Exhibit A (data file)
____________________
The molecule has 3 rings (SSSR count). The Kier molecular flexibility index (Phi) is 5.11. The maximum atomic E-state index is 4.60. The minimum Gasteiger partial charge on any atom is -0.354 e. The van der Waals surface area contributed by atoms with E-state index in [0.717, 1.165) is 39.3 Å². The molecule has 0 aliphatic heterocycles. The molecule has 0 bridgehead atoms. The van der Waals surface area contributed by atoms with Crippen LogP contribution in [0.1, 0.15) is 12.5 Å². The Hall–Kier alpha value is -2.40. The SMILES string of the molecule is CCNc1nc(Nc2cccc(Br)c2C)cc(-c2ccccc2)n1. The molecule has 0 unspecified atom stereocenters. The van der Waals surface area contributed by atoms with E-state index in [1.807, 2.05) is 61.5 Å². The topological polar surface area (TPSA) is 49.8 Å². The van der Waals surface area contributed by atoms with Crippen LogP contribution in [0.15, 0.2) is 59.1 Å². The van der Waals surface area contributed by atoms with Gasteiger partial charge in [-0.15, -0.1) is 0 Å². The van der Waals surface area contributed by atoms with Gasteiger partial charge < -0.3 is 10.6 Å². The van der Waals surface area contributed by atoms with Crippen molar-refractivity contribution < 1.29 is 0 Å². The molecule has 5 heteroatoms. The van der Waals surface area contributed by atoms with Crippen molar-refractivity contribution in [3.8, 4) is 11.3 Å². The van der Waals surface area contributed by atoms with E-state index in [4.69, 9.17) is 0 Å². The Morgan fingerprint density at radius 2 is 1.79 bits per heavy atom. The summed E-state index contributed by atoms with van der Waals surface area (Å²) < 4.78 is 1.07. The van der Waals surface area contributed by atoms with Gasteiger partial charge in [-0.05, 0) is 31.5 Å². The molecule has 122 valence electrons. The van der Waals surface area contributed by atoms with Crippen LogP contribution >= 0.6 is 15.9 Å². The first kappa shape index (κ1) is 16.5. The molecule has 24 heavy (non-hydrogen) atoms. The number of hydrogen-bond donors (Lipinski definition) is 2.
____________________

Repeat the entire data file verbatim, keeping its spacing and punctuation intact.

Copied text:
The molecule has 3 rings (SSSR count). The Kier molecular flexibility index (Phi) is 5.11. The maximum atomic E-state index is 4.60. The minimum Gasteiger partial charge on any atom is -0.354 e. The van der Waals surface area contributed by atoms with E-state index in [0.717, 1.165) is 39.3 Å². The molecule has 0 aliphatic heterocycles. The molecule has 0 bridgehead atoms. The van der Waals surface area contributed by atoms with Crippen LogP contribution in [0.1, 0.15) is 12.5 Å². The Hall–Kier alpha value is -2.40. The SMILES string of the molecule is CCNc1nc(Nc2cccc(Br)c2C)cc(-c2ccccc2)n1. The molecule has 0 unspecified atom stereocenters. The van der Waals surface area contributed by atoms with E-state index in [1.807, 2.05) is 61.5 Å². The topological polar surface area (TPSA) is 49.8 Å². The van der Waals surface area contributed by atoms with Crippen LogP contribution in [0.15, 0.2) is 59.1 Å². The van der Waals surface area contributed by atoms with Gasteiger partial charge in [-0.15, -0.1) is 0 Å². The van der Waals surface area contributed by atoms with Gasteiger partial charge < -0.3 is 10.6 Å². The van der Waals surface area contributed by atoms with Crippen molar-refractivity contribution < 1.29 is 0 Å². The molecule has 5 heteroatoms. The van der Waals surface area contributed by atoms with Crippen molar-refractivity contribution in [3.8, 4) is 11.3 Å². The van der Waals surface area contributed by atoms with E-state index in [4.69, 9.17) is 0 Å². The Morgan fingerprint density at radius 2 is 1.79 bits per heavy atom. The summed E-state index contributed by atoms with van der Waals surface area (Å²) < 4.78 is 1.07. The van der Waals surface area contributed by atoms with Gasteiger partial charge in [-0.05, 0) is 31.5 Å². The molecule has 122 valence electrons. The van der Waals surface area contributed by atoms with Crippen LogP contribution >= 0.6 is 15.9 Å². The first kappa shape index (κ1) is 16.5. The molecule has 24 heavy (non-hydrogen) atoms. The number of hydrogen-bond donors (Lipinski definition) is 2.